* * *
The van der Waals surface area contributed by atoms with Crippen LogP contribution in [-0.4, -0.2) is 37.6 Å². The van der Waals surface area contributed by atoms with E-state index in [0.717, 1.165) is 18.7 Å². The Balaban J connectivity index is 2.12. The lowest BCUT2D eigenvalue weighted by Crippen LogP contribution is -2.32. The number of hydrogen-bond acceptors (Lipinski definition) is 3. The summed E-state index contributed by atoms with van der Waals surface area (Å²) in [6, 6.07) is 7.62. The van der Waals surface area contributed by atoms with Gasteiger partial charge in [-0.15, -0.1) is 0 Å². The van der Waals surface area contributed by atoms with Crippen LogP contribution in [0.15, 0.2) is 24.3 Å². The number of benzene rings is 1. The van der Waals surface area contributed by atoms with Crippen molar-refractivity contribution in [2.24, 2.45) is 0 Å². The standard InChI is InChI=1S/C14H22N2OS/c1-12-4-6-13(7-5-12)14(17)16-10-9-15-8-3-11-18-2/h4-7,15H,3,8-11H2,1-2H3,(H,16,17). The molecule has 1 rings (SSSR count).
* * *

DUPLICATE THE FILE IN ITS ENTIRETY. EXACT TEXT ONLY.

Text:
The van der Waals surface area contributed by atoms with Crippen LogP contribution in [-0.4, -0.2) is 37.6 Å². The van der Waals surface area contributed by atoms with E-state index in [0.717, 1.165) is 18.7 Å². The Balaban J connectivity index is 2.12. The lowest BCUT2D eigenvalue weighted by Crippen LogP contribution is -2.32. The number of hydrogen-bond acceptors (Lipinski definition) is 3. The summed E-state index contributed by atoms with van der Waals surface area (Å²) in [6, 6.07) is 7.62. The van der Waals surface area contributed by atoms with Gasteiger partial charge in [-0.15, -0.1) is 0 Å². The van der Waals surface area contributed by atoms with Crippen LogP contribution in [0.15, 0.2) is 24.3 Å². The number of benzene rings is 1. The van der Waals surface area contributed by atoms with Crippen molar-refractivity contribution in [2.24, 2.45) is 0 Å². The standard InChI is InChI=1S/C14H22N2OS/c1-12-4-6-13(7-5-12)14(17)16-10-9-15-8-3-11-18-2/h4-7,15H,3,8-11H2,1-2H3,(H,16,17). The molecule has 1 rings (SSSR count).